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Chapter 1
Our Spiritual Legacy
A LEGACY of untold value has been left by spiritual and intellectual giants who
labored in the dim and misty past. It is the purpose of these lessons to transmit this
priceless heritage to the people of the present day, to whom now rightfully it belongs.
We of the present have specialized in material science, and as a result of that
specialization have possessed ourselves of mechanical contrivances and an
industrial achievement far superior to those of any People in the past. Yet in that past
there were specialists also; the equal of any on earth today. But instead of devoting
their energies to material things, their field was that of spiritual research. And they
were as far in advance of our material scientists in their chosen field, as the material
scientists of today are in advance of their ancient knowledge of the physical
properties of things.
We are where we are today in matters of physical science because men of vast
understanding like Sir Isaac Newton and Albert Einstein have labored in research
and recorded their findings for other men to read. Were it not for the records left by
those of unusual ability, ours would be a sorry world of muddled thought.
Such records give not merely the details of information, to which other men left to
devices of their own might seldom attain, but by revealing the correct method of
ascertaining the fact they eliminate wasted effort on the part of those who otherwise
would follow many a blind trail before finding the one leading to it. Yet because these
men, who themselves have stood upon the intellectual shoulders of other geniuses
who preceded them, have left to us their findings, there is no implication of blind
belief.
Not only are their findings included in the records, but the experiments which led to
these findings also. And it was understood by them, and is so understood by us, that
all and sundry are to have full liberty to repeat these experiments, or if they can, to
devise better experiments of their own, to test the accuracy of this recorded
knowledge.
Likewise, far in the past other men of exceptional talent, generation after generation,
labored under conditions of exceptional advantage to acquire a knowledge, not of the
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chemical and mechanical properties of matter, but of the nature and possibilities,
here and hereafter, of the human soul.
To them, that which was of supreme interest was the character of man. Other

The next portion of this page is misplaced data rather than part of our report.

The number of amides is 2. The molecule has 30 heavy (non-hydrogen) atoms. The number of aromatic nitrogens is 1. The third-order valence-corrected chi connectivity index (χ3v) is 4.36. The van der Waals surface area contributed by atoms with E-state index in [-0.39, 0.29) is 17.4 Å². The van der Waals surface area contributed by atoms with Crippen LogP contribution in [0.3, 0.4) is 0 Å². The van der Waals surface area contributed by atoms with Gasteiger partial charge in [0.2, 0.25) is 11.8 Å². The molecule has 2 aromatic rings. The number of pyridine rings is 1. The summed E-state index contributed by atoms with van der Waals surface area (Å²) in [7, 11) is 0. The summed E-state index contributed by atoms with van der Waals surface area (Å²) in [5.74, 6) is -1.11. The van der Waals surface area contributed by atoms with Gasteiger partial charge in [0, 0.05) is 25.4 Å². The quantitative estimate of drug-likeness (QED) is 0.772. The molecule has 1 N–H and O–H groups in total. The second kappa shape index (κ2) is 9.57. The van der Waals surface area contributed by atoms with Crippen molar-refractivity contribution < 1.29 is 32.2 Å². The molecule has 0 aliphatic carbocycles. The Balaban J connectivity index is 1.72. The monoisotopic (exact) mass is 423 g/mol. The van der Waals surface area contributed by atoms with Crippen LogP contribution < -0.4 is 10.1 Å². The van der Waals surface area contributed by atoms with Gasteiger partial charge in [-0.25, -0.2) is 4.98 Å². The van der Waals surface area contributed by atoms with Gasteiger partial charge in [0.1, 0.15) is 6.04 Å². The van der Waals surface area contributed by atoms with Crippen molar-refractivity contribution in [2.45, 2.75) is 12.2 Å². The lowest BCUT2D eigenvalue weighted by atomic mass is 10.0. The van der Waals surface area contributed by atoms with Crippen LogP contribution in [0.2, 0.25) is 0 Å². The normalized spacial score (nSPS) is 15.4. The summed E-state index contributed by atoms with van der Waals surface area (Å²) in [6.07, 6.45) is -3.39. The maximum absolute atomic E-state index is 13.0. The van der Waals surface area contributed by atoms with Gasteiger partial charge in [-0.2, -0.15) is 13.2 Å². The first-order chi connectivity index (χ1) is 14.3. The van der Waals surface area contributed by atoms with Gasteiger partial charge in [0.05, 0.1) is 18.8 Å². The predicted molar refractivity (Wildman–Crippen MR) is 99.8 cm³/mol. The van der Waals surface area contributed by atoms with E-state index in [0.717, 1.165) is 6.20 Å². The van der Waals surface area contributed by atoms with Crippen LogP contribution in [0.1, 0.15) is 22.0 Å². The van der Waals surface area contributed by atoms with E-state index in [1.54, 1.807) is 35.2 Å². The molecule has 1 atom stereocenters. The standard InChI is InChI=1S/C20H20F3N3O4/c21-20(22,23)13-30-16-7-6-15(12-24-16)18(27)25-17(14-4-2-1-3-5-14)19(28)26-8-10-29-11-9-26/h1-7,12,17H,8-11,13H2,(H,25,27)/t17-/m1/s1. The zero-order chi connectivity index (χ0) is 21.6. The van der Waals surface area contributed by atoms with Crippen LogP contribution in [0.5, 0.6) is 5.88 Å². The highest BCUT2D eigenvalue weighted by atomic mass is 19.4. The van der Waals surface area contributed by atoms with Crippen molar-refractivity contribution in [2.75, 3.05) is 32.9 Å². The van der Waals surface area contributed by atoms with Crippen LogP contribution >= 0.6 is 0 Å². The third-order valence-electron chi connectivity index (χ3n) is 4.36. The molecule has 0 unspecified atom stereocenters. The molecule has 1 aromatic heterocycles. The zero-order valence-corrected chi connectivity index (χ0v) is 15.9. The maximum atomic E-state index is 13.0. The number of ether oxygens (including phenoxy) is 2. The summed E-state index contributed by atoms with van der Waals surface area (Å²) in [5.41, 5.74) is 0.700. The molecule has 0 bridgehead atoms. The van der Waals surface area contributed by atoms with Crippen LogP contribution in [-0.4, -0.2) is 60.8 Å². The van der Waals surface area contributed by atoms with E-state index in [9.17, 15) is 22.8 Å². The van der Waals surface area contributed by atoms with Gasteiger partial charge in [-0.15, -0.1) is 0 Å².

knowledge was valuable only to the extent it could be made to contribute some thing
which would enable the soul to reach a higher, fuller destiny.
These men also, standing on the shoulders of other inspired geniuses who preceded
them, acquired vast knowledge in their chosen field, and of this knowledge they left a
careful record.
In here setting forth this record, and something of the methods they employed in
reaching these facts, there is no implication that anyone should accept their findings
in the spirit of blind belief. No more so than that he should thus accept the findings of
our chemists that each molecule of water contains one atom of oxygen and two atoms
of hydrogen.
It would require more than one lifetime to perform every experiment recorded in the
chemical treatise to be found in our libraries. Nevertheless, they have been
performed by others, and anyone is at liberty to perform such of them as he chooses,
again and again to his own satisfaction.
The laboratory of Nature is always open. Whether it be a problem in Euclid, the law
of falling bodies, the influence of the planets on human life, or the survival of the
personality in the spheres of the beyond, he who is willing to perform the requisite
amount of labor need take no statement of fact on faith. Nor was it the desire of the
ancient masters of spiritual science that he should do so.
The Language Employed In
Recording the Legacy
--These records left by the wisest men of a very ancient time could not, of course,
have been written in the English language. Even the writing used by the Maya, a race
yet surviving, and conquered by the Spaniards only about 400 years ago, can but be
deciphered now sufficiently to reveal dates and their astronomical learning. The
meaning of the more conventionalized characters is quite unknown.
The most ancient form of writing is the pictograph, in which the thought to be
conveyed is actually, although perhaps roughly, pictured. Until modern schools were
introduced the American Indian often made use of such writing. To represent good